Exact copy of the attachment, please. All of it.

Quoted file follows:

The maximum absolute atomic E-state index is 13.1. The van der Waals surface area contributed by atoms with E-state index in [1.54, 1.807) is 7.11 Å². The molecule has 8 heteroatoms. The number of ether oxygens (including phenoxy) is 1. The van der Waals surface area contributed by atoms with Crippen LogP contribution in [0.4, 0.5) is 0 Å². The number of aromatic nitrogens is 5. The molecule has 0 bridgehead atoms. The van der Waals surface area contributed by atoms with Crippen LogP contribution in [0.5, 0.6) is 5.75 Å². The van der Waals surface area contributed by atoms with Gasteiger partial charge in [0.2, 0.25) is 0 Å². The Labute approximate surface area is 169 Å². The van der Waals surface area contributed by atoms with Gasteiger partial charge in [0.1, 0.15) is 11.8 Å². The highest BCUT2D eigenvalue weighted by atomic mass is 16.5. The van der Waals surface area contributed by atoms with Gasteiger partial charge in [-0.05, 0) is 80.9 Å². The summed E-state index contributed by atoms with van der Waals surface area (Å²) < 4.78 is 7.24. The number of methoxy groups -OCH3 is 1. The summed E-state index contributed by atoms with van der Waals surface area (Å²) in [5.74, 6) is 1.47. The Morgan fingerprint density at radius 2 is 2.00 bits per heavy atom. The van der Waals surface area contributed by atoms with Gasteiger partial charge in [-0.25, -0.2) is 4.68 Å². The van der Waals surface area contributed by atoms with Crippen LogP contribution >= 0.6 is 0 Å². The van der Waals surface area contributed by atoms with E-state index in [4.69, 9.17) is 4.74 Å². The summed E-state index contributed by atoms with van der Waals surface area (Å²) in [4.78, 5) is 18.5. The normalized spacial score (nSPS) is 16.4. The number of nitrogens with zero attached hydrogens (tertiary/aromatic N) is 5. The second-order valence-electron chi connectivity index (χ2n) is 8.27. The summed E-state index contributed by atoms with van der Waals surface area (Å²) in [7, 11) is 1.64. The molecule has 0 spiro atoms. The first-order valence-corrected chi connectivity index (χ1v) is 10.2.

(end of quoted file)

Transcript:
The maximum absolute atomic E-state index is 13.1. The van der Waals surface area contributed by atoms with E-state index in [1.54, 1.807) is 7.11 Å². The molecule has 8 heteroatoms. The number of ether oxygens (including phenoxy) is 1. The van der Waals surface area contributed by atoms with Crippen LogP contribution in [0.4, 0.5) is 0 Å². The number of aromatic nitrogens is 5. The molecule has 0 bridgehead atoms. The van der Waals surface area contributed by atoms with Crippen LogP contribution in [0.5, 0.6) is 5.75 Å². The van der Waals surface area contributed by atoms with Gasteiger partial charge in [0.2, 0.25) is 0 Å². The Labute approximate surface area is 169 Å². The van der Waals surface area contributed by atoms with Gasteiger partial charge in [0.1, 0.15) is 11.8 Å². The highest BCUT2D eigenvalue weighted by atomic mass is 16.5. The van der Waals surface area contributed by atoms with Gasteiger partial charge in [-0.05, 0) is 80.9 Å². The summed E-state index contributed by atoms with van der Waals surface area (Å²) < 4.78 is 7.24. The number of methoxy groups -OCH3 is 1. The summed E-state index contributed by atoms with van der Waals surface area (Å²) in [5.74, 6) is 1.47. The Morgan fingerprint density at radius 2 is 2.00 bits per heavy atom. The van der Waals surface area contributed by atoms with Gasteiger partial charge in [-0.25, -0.2) is 4.68 Å². The van der Waals surface area contributed by atoms with Crippen LogP contribution >= 0.6 is 0 Å². The van der Waals surface area contributed by atoms with E-state index in [4.69, 9.17) is 4.74 Å². The summed E-state index contributed by atoms with van der Waals surface area (Å²) in [4.78, 5) is 18.5. The normalized spacial score (nSPS) is 16.4. The number of nitrogens with zero attached hydrogens (tertiary/aromatic N) is 5. The second-order valence-electron chi connectivity index (χ2n) is 8.27. The summed E-state index contributed by atoms with van der Waals surface area (Å²) in [7, 11) is 1.64. The molecule has 0 spiro atoms. The first-order valence-corrected chi connectivity index (χ1v) is 10.2.